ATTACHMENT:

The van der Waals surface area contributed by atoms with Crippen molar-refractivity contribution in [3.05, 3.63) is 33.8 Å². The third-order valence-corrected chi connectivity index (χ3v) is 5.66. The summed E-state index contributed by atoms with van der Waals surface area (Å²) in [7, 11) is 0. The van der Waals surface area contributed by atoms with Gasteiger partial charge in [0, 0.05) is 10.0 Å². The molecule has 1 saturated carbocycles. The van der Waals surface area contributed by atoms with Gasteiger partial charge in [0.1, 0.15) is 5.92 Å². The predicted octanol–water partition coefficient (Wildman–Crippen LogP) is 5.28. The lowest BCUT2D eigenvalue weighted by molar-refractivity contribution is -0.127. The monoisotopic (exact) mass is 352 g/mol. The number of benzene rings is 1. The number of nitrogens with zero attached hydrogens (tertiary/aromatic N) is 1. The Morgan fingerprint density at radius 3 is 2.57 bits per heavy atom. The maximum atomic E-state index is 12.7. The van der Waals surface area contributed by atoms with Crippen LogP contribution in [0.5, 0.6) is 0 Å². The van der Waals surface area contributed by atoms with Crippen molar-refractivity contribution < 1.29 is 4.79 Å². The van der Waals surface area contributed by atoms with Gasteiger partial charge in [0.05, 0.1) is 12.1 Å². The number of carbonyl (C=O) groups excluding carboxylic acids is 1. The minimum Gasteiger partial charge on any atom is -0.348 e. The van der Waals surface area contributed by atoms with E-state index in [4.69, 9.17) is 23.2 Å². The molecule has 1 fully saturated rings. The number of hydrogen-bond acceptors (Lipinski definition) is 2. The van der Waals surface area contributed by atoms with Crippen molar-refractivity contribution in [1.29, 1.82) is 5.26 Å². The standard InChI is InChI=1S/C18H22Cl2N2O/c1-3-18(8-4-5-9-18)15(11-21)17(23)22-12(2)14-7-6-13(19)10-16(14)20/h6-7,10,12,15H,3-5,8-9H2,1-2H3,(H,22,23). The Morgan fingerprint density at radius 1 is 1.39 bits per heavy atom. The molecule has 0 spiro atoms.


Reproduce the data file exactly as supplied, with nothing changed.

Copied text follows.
The van der Waals surface area contributed by atoms with Crippen molar-refractivity contribution in [3.05, 3.63) is 33.8 Å². The third-order valence-corrected chi connectivity index (χ3v) is 5.66. The summed E-state index contributed by atoms with van der Waals surface area (Å²) in [7, 11) is 0. The van der Waals surface area contributed by atoms with Gasteiger partial charge in [0, 0.05) is 10.0 Å². The molecule has 1 saturated carbocycles. The van der Waals surface area contributed by atoms with Gasteiger partial charge in [0.1, 0.15) is 5.92 Å². The predicted octanol–water partition coefficient (Wildman–Crippen LogP) is 5.28. The lowest BCUT2D eigenvalue weighted by molar-refractivity contribution is -0.127. The monoisotopic (exact) mass is 352 g/mol. The number of benzene rings is 1. The number of nitrogens with zero attached hydrogens (tertiary/aromatic N) is 1. The Morgan fingerprint density at radius 3 is 2.57 bits per heavy atom. The maximum atomic E-state index is 12.7. The van der Waals surface area contributed by atoms with Crippen LogP contribution in [0.5, 0.6) is 0 Å². The van der Waals surface area contributed by atoms with Crippen molar-refractivity contribution < 1.29 is 4.79 Å². The van der Waals surface area contributed by atoms with Gasteiger partial charge in [0.05, 0.1) is 12.1 Å². The number of carbonyl (C=O) groups excluding carboxylic acids is 1. The minimum Gasteiger partial charge on any atom is -0.348 e. The van der Waals surface area contributed by atoms with E-state index in [4.69, 9.17) is 23.2 Å². The molecule has 1 fully saturated rings. The number of hydrogen-bond acceptors (Lipinski definition) is 2. The van der Waals surface area contributed by atoms with Crippen molar-refractivity contribution in [1.29, 1.82) is 5.26 Å². The standard InChI is InChI=1S/C18H22Cl2N2O/c1-3-18(8-4-5-9-18)15(11-21)17(23)22-12(2)14-7-6-13(19)10-16(14)20/h6-7,10,12,15H,3-5,8-9H2,1-2H3,(H,22,23). The Morgan fingerprint density at radius 1 is 1.39 bits per heavy atom. The molecule has 0 spiro atoms.